While I’m sure most readers of this post are taking robotically predictable, uncritical partisan stances (overwhelmingly, of course, at least on this site, with the Democrats) on the ongoing “memo wars” between Adam Schiff and Devin Nunes over what role our beloved, Deep State spooks had, or didn’t have, in the production of the Russian “collusion” narrative, I would like to ask the somewhat unseasonable as well as more unpredictable question concerning why it matters.
We know that the Russians have been messing with America since…well, 1917, or maybe even before that. The Russians have never been big on democracy (even during the 1990s). Nor have they ever been shy wallflowers when it comes to asserting their sixteenth century ethno-nationalist, Caesoro-Papal, messianic conviction of being the “Third Rome.”
But I really hand it to them this time for their cunning, not to mention their profound inventiveness. They have without even seeding a scintilla of skepticism persuaded the totality of the American left for the very first time in our ideologically charged social history that not only “the Russians are coming” (in even a more insidious way than the Unification Church-funded movie Red Dawn back in the 1980s) but that they now are pulling remotely the marionette strings for a crude and mannerless orange-haired effigy, who happens to occupy the White House, of a former reality TV celebrity to make America mean again.
But the problem I’m having is that I can’t figure out what are actually the facts these days. I know that it was Nietzsche who said “there are no facts, only interpretations.” But we are not even dealing with what might be called political hermeneutics (let alone something rising to the dignity of what we call “political theology”) any longer. Possibly we need to one up the German literary and philosophical madman who spent his summers at Sils Maria. “There are no facts, only insinuations.”
An anecdote: I have the profound misfortune every day of working out on the treadmill at 24-Hour Fitness in front of two parallel television screens, one of which always runs CNN and the other Fox News. On Friday I took breathless note of two simultaneous cable news captions. I can’t cite exactly what they said, because my heart rate was at 122 on a 6.5 slope (and I had already drunk two Diet Pibs), but here’s the gist. Fox News: Declassified Memo Shows Democrats Used Clinton-Funded Memo to Undermine Trump Campaign. CNN: Nunes Memo A “Dud” – Raises Even More Questions About Trump Campaign And Russian Interference.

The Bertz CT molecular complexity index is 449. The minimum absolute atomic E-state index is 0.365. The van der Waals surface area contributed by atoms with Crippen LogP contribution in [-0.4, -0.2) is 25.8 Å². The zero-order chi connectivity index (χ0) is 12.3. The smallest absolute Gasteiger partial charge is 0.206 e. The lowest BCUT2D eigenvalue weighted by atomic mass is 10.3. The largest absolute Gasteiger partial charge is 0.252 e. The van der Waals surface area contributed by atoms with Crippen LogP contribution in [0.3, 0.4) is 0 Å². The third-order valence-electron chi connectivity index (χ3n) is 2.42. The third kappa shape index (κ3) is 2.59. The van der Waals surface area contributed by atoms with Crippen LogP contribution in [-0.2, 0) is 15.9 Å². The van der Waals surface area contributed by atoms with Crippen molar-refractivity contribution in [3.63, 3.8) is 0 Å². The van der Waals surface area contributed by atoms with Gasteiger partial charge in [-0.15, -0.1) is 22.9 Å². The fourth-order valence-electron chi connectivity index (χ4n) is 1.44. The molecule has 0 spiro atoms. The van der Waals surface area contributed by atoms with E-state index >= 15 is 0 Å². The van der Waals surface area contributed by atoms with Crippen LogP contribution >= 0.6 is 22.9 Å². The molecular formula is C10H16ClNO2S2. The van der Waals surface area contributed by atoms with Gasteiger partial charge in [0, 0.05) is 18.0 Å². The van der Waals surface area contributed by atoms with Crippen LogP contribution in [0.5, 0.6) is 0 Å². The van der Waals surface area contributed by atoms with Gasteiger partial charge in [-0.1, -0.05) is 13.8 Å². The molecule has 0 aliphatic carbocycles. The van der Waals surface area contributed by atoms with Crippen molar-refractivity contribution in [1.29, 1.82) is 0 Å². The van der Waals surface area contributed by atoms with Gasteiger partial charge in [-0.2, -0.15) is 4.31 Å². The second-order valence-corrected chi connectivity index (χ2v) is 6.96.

I was not watching two different cable channels. I was peering into two alternate universes where “up” in one was “down” in the other, and vice versa. Sort of like different worlds made up of matter and anti-matter.
Okay, now I understand why Adam Schiff was so concerned that that release of the memo would precipitate a “constitutional crisis.” I quote James Madison, who was largely responsible for the writing of the US Constitution: ““The truth is that all men having power ought to be mistrusted.” The diametrically conflicting “insinuations” about what is actually in the classified intelligence might set off a rampant cynicism on the part of the public about whether we can believe anyone in government. And that might actually cause a real constitutional crisis.
Ironically, the very evening the memo was released (we are now expectantly awaiting the release of Memo 2.0 from the Democratic representatives on the House Intelligence Committee) I went to the theaters to watch the acclaimed Steven Spielberg film The Post with Meryl Streep and Tom Hanks. The movie dramatizes the heroic effort of Catherine Graham’s family-run Washington Post in the early 1970s to publish The Pentagon Papers, despite fierce and unrelenting opposition, not to mention intimidation, from the Nixon administration.